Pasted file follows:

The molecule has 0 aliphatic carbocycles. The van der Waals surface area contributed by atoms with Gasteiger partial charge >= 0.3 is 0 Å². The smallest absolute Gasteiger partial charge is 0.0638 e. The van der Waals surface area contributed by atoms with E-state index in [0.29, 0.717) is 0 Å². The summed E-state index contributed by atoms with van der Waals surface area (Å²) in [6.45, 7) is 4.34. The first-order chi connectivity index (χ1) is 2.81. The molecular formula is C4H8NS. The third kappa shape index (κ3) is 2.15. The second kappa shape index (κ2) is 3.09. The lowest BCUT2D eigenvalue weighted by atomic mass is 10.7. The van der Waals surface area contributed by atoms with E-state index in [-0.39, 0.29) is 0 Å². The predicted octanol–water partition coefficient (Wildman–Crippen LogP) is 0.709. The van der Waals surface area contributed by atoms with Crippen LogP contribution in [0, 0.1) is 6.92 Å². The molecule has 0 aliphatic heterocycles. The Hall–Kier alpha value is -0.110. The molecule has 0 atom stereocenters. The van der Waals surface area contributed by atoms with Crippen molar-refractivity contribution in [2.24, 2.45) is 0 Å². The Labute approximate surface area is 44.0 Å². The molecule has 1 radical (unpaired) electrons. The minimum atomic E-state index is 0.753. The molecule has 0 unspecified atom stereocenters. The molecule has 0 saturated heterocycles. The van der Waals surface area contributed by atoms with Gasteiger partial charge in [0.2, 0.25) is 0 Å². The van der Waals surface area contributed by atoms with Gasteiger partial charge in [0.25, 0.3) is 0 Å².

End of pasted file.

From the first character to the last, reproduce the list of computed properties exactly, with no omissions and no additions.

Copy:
The molecule has 0 aliphatic carbocycles. The van der Waals surface area contributed by atoms with Gasteiger partial charge >= 0.3 is 0 Å². The smallest absolute Gasteiger partial charge is 0.0638 e. The van der Waals surface area contributed by atoms with E-state index in [0.29, 0.717) is 0 Å². The summed E-state index contributed by atoms with van der Waals surface area (Å²) in [6.45, 7) is 4.34. The first-order chi connectivity index (χ1) is 2.81. The molecular formula is C4H8NS. The third kappa shape index (κ3) is 2.15. The second kappa shape index (κ2) is 3.09. The lowest BCUT2D eigenvalue weighted by atomic mass is 10.7. The van der Waals surface area contributed by atoms with E-state index in [-0.39, 0.29) is 0 Å². The predicted octanol–water partition coefficient (Wildman–Crippen LogP) is 0.709. The van der Waals surface area contributed by atoms with Crippen LogP contribution in [0, 0.1) is 6.92 Å². The molecule has 0 aliphatic heterocycles. The Hall–Kier alpha value is -0.110. The molecule has 0 atom stereocenters. The van der Waals surface area contributed by atoms with Crippen molar-refractivity contribution in [2.24, 2.45) is 0 Å². The Labute approximate surface area is 44.0 Å². The molecule has 1 radical (unpaired) electrons. The minimum atomic E-state index is 0.753. The molecule has 0 unspecified atom stereocenters. The molecule has 0 saturated heterocycles. The van der Waals surface area contributed by atoms with Gasteiger partial charge in [0.2, 0.25) is 0 Å². The van der Waals surface area contributed by atoms with Gasteiger partial charge in [0.25, 0.3) is 0 Å².